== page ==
In that regard, let’s recall, as the UN Human Rights Commissioner Navi Pillay also referred to in the booklet, the Article One of the Universal Declaration of Human Rights: “All human beings are born free and equal in dignity and rights. They are endowed with reasons and conscience and should act toward one another in a spirit of brotherhood.”


    The booklet presents five core appeals as follows:

    1. Protect people from homophobic and transphobic violence. Include sexual
    orientation and gender identity as protected characteristics in hate crime laws.

    2. Prevent the torture and cruel, inhuman and degrading treatment of LGBT
    persons in detention by prohibiting and punishing such acts and ensuring that
    victims are provided with redress.

    3. Repeal laws criminalizing homosexuality, including all laws that prohibit
    private sexual conduct between consenting adults of the same sex.

    4. Repeal laws criminalizing homosexuality, including all laws that prohibit
    private sexual conduct between consenting adults of the same sex.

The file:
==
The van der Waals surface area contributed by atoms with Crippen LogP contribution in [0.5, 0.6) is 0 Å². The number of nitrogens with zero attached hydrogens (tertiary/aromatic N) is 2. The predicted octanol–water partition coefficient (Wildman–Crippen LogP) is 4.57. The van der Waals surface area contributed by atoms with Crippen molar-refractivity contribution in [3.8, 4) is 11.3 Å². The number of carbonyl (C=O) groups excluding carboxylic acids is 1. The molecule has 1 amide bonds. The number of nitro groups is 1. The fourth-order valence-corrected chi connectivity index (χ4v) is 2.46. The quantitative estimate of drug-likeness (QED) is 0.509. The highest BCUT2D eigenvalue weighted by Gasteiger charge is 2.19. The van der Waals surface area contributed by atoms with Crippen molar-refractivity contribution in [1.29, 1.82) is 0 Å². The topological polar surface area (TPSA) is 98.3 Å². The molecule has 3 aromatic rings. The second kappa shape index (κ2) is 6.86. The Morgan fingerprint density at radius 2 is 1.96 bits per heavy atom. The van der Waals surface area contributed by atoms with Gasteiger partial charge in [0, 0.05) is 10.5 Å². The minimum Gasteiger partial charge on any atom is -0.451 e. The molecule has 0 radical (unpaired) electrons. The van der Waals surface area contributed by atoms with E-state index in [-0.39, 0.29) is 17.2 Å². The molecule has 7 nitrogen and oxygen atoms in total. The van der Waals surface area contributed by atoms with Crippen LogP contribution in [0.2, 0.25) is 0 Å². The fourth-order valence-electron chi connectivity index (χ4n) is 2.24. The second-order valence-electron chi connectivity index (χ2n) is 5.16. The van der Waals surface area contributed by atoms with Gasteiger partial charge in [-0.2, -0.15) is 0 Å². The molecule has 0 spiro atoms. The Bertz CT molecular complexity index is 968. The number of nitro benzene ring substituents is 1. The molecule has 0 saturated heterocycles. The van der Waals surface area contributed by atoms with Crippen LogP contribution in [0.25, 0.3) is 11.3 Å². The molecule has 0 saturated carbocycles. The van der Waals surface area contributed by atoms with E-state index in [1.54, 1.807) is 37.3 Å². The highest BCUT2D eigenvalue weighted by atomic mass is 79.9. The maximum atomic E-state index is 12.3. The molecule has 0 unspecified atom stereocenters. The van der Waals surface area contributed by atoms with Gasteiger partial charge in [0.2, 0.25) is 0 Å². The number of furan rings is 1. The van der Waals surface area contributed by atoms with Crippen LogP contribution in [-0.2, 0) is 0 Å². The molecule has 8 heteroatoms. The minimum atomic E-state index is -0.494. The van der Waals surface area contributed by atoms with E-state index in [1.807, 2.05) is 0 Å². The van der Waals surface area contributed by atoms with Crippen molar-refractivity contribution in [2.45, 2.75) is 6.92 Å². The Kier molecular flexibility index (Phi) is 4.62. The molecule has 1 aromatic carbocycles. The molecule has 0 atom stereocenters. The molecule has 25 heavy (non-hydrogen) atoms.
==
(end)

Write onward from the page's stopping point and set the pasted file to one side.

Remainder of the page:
5. Safeguard freedom of expression, association and peaceful assembly for
    LGBT and intersex people.

    The booklet mentioned above can be downloaded from the following website (PDF):

    Finally, let me ask you a simple and very fundamental question: “If your loved one says from the bottom of his or her heart, ‘I love you,’ what would you respond to him or her?” Love as a human right begins here, from you, by you and with you. And gradually transform your love into a universal one – “love of the whole humanity” (and ultimately, into “love of the whole existence”).

  2. satoshi says:

    PS: Correction

    The above 4. should be “4. Prohibit discrimination on the basis of sexual orientation and gender identity.” Sorry for inconvenience.